Why the special session won’t get the right results

Nevada’s 63 legislators met in Carson City last year and tried to fix the budget for the next two years on the basis of revenue projections. As usual, they failed, and a special session now looms. From all indications, they won’t cut the budget; they’ll gut it.

Granted, the great boom is over, but don’t put all the blame on the economy. Even in the more prosperous 1990s, Gov. Bob Miller often trimmed the budget during years when the Legislature didn’t meet.

Now, the state has close to a $900 million budget shortfall. A budget analyst for Gov. Jim Gibbons suggested 25 percent to 30 percent salary cuts for all state employees would help.

That seems highly unlikely, as Gibbons is only slightly more popular throughout Nevada than Barack Obama would be at a Tea Party meeting. Democrats have the required two-thirds majority in the Assembly to increase taxes and override his veto. They are short in the Senate, but some Republicans there actually have shown that, unlike their U.S. Senate counterparts, they are capable of constructive action.

And yet, veteran lobbyists and analysts predict politicians will likely roll over and give Gibbons what he wants. Why? There are a few possible explanations for preferring the easy way to the right way:

1. Not my problem.

During the 2009 session, at least one legislator said privately that some lawmakers wanted to avoid contentious issues such as the budget, but not because they feared being defeated. Thanks to term limits, many of them simply won’t be back, so they could leave problems for future legislators to resolve.

That isn’t how term limits were supposed to work. When uber-consultant Sig Rogich pushed the initiative in the mid-1990s, it was meant to remove professional politicians (some now are running for other offices), create competitive races (most districts are set up for one party or the other) and produce better policymaking (which is mutually exclusive from abdicating responsibility). While some politicians are principled or legitimately concerned, others are free to wield their cleavers without facing electoral consequences.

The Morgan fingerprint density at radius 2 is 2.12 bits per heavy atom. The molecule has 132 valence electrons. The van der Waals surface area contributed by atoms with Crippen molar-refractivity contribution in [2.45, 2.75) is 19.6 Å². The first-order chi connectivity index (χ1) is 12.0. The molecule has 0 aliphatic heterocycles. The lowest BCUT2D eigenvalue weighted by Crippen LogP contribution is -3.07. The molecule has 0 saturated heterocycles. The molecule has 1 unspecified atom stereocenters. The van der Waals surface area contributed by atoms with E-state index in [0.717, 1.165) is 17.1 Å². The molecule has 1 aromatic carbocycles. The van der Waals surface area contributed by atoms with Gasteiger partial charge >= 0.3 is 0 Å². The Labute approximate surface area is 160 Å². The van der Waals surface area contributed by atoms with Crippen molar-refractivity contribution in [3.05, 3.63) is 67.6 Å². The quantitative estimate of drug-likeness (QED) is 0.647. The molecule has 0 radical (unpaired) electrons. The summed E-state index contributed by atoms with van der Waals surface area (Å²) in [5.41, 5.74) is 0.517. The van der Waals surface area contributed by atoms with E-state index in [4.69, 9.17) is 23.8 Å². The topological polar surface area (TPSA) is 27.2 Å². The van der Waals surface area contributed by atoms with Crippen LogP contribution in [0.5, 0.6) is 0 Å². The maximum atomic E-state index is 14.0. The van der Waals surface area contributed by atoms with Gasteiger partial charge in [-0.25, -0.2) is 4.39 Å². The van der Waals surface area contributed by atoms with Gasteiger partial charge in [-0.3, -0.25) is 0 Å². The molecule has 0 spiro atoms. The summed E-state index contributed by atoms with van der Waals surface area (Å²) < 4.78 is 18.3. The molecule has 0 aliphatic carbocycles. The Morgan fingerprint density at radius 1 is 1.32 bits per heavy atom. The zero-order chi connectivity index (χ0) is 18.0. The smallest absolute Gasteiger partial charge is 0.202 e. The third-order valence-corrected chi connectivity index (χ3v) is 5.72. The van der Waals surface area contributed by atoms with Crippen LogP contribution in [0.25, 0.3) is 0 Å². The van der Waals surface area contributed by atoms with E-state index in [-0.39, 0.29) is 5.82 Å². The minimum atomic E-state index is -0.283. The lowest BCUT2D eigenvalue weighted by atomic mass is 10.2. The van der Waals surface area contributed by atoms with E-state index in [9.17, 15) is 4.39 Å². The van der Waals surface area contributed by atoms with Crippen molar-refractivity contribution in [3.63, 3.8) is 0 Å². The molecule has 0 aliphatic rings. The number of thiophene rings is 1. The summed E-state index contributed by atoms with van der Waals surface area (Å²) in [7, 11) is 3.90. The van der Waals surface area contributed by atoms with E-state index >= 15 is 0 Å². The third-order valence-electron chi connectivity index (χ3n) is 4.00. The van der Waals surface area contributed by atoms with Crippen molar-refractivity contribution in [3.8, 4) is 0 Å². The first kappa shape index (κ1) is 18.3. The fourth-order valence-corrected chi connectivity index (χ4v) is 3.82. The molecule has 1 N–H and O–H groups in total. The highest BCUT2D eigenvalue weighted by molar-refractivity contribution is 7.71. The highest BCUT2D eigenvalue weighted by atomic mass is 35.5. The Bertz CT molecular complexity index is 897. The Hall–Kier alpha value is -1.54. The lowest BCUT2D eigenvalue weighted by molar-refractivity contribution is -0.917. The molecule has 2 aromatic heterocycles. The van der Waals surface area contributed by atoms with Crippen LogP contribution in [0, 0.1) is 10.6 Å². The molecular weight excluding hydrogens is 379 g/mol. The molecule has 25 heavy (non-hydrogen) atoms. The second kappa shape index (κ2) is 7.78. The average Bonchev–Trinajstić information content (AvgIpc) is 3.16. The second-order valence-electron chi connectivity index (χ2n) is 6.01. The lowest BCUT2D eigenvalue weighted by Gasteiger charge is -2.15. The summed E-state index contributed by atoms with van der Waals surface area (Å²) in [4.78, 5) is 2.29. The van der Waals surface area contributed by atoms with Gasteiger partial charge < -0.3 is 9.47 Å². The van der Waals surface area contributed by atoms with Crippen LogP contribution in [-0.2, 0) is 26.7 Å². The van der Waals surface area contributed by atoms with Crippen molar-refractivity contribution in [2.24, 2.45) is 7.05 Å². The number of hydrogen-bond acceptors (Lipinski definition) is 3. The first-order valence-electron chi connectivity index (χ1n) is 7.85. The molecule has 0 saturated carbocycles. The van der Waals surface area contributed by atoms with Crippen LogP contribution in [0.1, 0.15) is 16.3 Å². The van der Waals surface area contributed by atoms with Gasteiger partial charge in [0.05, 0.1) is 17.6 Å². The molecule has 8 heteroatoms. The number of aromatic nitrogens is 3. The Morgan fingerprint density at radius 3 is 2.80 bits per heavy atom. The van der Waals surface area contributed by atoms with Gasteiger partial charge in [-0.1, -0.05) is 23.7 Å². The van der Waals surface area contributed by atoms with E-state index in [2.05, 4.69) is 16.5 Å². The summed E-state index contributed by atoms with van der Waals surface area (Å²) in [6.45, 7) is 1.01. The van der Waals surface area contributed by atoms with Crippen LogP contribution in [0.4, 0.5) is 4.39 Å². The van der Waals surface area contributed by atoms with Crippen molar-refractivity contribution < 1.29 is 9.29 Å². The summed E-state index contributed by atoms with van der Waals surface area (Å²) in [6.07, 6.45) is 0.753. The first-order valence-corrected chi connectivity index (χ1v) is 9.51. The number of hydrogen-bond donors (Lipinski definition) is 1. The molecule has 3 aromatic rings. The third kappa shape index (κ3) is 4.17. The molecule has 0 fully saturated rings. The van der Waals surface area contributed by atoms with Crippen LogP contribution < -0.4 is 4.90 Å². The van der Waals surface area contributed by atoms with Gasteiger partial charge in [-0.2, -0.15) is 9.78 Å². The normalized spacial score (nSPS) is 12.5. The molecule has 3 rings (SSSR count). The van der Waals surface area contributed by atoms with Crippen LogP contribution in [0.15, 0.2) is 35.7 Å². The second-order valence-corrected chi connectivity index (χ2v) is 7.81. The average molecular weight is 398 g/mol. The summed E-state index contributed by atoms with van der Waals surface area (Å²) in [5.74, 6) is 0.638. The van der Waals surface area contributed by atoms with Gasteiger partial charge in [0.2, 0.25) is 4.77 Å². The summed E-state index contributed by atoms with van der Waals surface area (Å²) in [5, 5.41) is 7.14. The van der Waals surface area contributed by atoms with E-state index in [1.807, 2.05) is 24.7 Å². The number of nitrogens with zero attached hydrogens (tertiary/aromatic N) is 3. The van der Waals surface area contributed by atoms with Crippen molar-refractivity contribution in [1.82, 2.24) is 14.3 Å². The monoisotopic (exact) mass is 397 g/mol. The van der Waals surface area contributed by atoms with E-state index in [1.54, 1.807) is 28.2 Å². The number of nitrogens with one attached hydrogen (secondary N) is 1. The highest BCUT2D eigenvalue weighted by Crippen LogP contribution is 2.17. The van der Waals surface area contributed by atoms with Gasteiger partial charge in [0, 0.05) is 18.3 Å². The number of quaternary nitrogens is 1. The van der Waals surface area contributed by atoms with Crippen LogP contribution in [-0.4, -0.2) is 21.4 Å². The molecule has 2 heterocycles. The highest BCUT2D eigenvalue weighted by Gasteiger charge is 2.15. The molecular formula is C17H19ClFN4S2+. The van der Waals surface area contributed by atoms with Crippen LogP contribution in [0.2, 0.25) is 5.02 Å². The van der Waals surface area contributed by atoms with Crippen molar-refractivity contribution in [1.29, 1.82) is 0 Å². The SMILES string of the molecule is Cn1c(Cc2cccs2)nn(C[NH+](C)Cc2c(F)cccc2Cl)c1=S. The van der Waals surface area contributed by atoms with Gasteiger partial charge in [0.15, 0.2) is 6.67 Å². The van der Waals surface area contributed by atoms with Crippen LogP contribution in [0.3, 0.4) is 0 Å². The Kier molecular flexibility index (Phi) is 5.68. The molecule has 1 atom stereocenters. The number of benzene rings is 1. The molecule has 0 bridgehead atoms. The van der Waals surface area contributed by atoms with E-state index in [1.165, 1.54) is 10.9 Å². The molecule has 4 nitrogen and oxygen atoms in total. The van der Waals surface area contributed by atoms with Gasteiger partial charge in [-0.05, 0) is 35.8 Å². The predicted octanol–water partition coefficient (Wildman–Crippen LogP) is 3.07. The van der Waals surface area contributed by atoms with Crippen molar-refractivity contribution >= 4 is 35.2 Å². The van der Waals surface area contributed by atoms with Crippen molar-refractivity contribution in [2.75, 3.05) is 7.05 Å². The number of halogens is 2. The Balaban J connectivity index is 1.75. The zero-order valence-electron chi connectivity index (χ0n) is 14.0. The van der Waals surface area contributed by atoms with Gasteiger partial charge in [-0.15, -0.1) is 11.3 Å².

2. If Massachusetts can elect a Republican to the Senate, what might Nevadans do? Better for all, especially Democrats, to be cautious.

Nevada is the land of libertarians, but the bulk of them are outside Clark County (except those in the Las Vegas Review-Journal building). Democrats may conclude leveling the state will win them the R-J’s adoration or woo anti-government voters. But that’s not the case. Besides, if anti-incumbent fervor is that strong, Democrats and Republicans alike could be vulnerable.

3. Whatever the Legislature does, Gibbons will get credit or blame.

In 2007, too many Democrats considered Gibbons a lame duck, so why worry? Answer: He’s still governor, and he sets the agenda for the special session. In 2009, he proposed a 36 percent cut to higher education. While no one in the Legislature seemed to take that seriously, the original cuts were considerably higher than the eventual reduction of 12.5 percent, and it took all of Sen. Steven Horsford’s resilience to stanch the bleeding. Several of his colleagues wanted bigger cuts, and some of them used Gibbons as their starting point.

It could have been worse. But why wasn’t it better? Because Gibbons set the bar, and too many legislators worked from there.

4. Government employee salary cuts and layoffs are what Nevadans want.

Nevada voters approved term limits and demand government services but don’t want to pay for them. They and other government critics often decry waste but rarely come up with specific examples of it. In this climate, voters may not know what they want tomorrow, but legislators should do what needs to be done now.

Democrats would do well to heed the advice of Irish political philosopher Edmund Burke, the father of modern conservatism, who argued that legislation was a matter of “reason and judgment, and not of inclination” and that elected representatives owed their constituents their best judgment, not their blind obedience.

Said Burke: “I do not know how to wish success to those whose Victory is to separate us from a large and noble part of our Empire. Still less do I wish success to injustice, oppression and absurdity.”

There’s no oppression here, but if you want injustice and absurdity, welcome to Nevada.

Michael Green is a professor of history at the College of Southern Nevada and author of several books and articles on Nevada history and politics.

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